You can read the texts of all 7 verses (with English translations) here.
There is also a brief introductory instrumental movement titled Sinfonia.
Together, the structure of the seven Verse movements is symmetrical, with choruses on the ends and in the middle, and duets and solo movements mirroring each other.
Each verse of the hymn has 7 phrases followed by the word, "Hallelujah." Thus, the hymn tune has a total of eight musical phrases. Phrases 3 and 4 are repetitions of Phrases 1 and 2.
(You can hear this tune presented clearly in Verse 7 of the Cantata)
Below are listening guides for Verses 1, 2, 3, 5, and 8 of the cantata, as performed by John Eliot Gardiner, the Monteverdi Choir, and the English Baroque Soloists. Amazon link.
Each video displays the piano/vocal score (with a not-so-great English translation, but it's something).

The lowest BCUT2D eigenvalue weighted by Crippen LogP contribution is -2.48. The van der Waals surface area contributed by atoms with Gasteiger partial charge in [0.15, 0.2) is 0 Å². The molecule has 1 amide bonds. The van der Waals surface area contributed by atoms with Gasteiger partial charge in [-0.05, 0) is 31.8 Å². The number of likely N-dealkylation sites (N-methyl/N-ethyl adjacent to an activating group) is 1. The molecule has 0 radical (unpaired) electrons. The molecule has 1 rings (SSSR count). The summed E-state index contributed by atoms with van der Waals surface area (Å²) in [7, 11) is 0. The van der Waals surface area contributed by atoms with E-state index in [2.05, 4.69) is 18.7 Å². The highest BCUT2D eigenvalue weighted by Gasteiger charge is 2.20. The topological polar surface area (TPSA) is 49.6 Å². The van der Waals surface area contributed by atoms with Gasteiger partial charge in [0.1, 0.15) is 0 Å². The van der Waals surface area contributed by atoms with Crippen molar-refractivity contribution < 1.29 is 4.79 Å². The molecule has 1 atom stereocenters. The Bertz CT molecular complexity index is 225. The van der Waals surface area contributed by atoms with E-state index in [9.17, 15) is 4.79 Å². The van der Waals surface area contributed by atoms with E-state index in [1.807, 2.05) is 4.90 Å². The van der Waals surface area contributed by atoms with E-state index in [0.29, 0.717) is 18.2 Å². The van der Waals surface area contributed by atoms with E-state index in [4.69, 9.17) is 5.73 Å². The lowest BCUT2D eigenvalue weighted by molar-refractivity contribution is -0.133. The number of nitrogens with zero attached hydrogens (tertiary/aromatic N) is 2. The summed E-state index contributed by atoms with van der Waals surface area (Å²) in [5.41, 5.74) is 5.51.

Note that Verse 8 (the final movement of the cantata) is a relatively straightforward 4-part setting of the chorale tune, so it's worth listening to that first to get a good sense of how the tune goes. The tune is used prominently in each of the individual verse movements.
Because each verse ends with the word "Hallelujah," it's also fascinating to compare the very different ways in which Bach sets this word for each movement. In Verse 1, the concluding "Hallelujah chorus" is joyfully frenetic; in Verse 2, the tragic text elicits unusually anguished, sorrowful "Hallelujahs." In Verse 3, the mood is defiant and virtuosic, in Verse 5, the "Hallelujahs" grow from subdued to triumphant.
There are quite a few annotations that direct you to various musical/textual details. The annotations may be turned off by clicking the little red "speech" icon at the bottom of each video window.